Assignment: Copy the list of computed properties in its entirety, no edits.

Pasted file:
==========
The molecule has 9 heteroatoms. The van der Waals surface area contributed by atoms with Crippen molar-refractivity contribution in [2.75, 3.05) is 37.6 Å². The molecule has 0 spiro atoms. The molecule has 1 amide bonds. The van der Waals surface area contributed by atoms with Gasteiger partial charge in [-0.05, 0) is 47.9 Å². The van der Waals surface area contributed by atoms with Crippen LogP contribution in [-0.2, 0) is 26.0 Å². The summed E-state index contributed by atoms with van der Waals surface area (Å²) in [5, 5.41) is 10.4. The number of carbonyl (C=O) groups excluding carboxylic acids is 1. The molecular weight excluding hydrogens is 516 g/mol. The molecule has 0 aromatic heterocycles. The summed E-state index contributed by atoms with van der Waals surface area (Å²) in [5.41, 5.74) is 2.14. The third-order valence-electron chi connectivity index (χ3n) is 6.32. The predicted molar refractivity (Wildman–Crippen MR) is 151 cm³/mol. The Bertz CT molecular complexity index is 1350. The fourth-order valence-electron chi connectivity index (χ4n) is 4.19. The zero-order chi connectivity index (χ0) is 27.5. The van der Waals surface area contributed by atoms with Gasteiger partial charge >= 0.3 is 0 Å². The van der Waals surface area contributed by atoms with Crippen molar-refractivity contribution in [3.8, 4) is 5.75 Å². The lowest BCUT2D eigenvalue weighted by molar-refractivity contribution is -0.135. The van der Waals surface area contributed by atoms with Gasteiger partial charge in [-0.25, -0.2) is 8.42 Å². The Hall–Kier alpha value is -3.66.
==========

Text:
The molecule has 9 heteroatoms. The van der Waals surface area contributed by atoms with Crippen molar-refractivity contribution in [2.75, 3.05) is 37.6 Å². The molecule has 0 spiro atoms. The molecule has 1 amide bonds. The van der Waals surface area contributed by atoms with Gasteiger partial charge in [-0.05, 0) is 47.9 Å². The van der Waals surface area contributed by atoms with Crippen LogP contribution in [-0.2, 0) is 26.0 Å². The summed E-state index contributed by atoms with van der Waals surface area (Å²) in [5, 5.41) is 10.4. The number of carbonyl (C=O) groups excluding carboxylic acids is 1. The molecular weight excluding hydrogens is 516 g/mol. The molecule has 0 aromatic heterocycles. The summed E-state index contributed by atoms with van der Waals surface area (Å²) in [5.41, 5.74) is 2.14. The third-order valence-electron chi connectivity index (χ3n) is 6.32. The predicted molar refractivity (Wildman–Crippen MR) is 151 cm³/mol. The Bertz CT molecular complexity index is 1350. The fourth-order valence-electron chi connectivity index (χ4n) is 4.19. The zero-order chi connectivity index (χ0) is 27.5. The van der Waals surface area contributed by atoms with Gasteiger partial charge >= 0.3 is 0 Å². The van der Waals surface area contributed by atoms with Crippen molar-refractivity contribution in [3.8, 4) is 5.75 Å². The lowest BCUT2D eigenvalue weighted by molar-refractivity contribution is -0.135. The van der Waals surface area contributed by atoms with Gasteiger partial charge in [-0.25, -0.2) is 8.42 Å². The Hall–Kier alpha value is -3.66.